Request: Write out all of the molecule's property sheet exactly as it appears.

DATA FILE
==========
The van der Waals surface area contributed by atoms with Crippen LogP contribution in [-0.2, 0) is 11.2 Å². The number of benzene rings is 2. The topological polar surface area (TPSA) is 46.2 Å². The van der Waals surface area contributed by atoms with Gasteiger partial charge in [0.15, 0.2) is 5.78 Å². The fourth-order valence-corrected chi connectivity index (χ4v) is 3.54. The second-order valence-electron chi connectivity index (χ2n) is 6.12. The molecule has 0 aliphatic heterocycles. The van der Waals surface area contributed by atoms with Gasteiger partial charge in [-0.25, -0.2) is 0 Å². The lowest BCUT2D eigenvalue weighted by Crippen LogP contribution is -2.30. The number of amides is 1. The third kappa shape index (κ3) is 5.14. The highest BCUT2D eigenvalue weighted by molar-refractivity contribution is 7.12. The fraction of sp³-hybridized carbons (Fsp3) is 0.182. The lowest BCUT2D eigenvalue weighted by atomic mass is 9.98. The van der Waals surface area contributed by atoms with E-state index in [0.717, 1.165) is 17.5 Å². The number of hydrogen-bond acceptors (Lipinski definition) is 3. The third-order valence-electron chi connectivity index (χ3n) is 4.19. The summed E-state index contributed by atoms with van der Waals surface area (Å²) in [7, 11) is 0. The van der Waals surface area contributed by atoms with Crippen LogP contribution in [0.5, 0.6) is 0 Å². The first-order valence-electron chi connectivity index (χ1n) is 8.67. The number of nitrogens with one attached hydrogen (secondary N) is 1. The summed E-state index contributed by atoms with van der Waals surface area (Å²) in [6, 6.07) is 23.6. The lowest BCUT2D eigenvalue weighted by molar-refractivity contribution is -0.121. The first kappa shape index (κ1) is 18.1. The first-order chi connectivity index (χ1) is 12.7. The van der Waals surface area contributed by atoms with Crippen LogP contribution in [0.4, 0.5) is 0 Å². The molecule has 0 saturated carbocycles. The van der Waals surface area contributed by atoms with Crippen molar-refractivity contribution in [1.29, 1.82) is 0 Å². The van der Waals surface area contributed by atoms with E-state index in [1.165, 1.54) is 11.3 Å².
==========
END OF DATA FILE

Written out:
The van der Waals surface area contributed by atoms with Crippen LogP contribution in [-0.2, 0) is 11.2 Å². The number of benzene rings is 2. The topological polar surface area (TPSA) is 46.2 Å². The van der Waals surface area contributed by atoms with Gasteiger partial charge in [0.15, 0.2) is 5.78 Å². The fourth-order valence-corrected chi connectivity index (χ4v) is 3.54. The second-order valence-electron chi connectivity index (χ2n) is 6.12. The molecule has 0 aliphatic heterocycles. The van der Waals surface area contributed by atoms with Gasteiger partial charge in [-0.25, -0.2) is 0 Å². The lowest BCUT2D eigenvalue weighted by Crippen LogP contribution is -2.30. The number of amides is 1. The third kappa shape index (κ3) is 5.14. The highest BCUT2D eigenvalue weighted by molar-refractivity contribution is 7.12. The fraction of sp³-hybridized carbons (Fsp3) is 0.182. The lowest BCUT2D eigenvalue weighted by atomic mass is 9.98. The van der Waals surface area contributed by atoms with E-state index in [0.717, 1.165) is 17.5 Å². The number of hydrogen-bond acceptors (Lipinski definition) is 3. The third-order valence-electron chi connectivity index (χ3n) is 4.19. The summed E-state index contributed by atoms with van der Waals surface area (Å²) in [7, 11) is 0. The van der Waals surface area contributed by atoms with Crippen LogP contribution in [0.5, 0.6) is 0 Å². The first-order valence-electron chi connectivity index (χ1n) is 8.67. The number of nitrogens with one attached hydrogen (secondary N) is 1. The summed E-state index contributed by atoms with van der Waals surface area (Å²) in [6, 6.07) is 23.6. The lowest BCUT2D eigenvalue weighted by molar-refractivity contribution is -0.121. The first kappa shape index (κ1) is 18.1. The first-order chi connectivity index (χ1) is 12.7. The van der Waals surface area contributed by atoms with Crippen LogP contribution in [0.4, 0.5) is 0 Å². The molecule has 0 saturated carbocycles. The van der Waals surface area contributed by atoms with Crippen molar-refractivity contribution in [1.29, 1.82) is 0 Å². The van der Waals surface area contributed by atoms with E-state index in [1.165, 1.54) is 11.3 Å².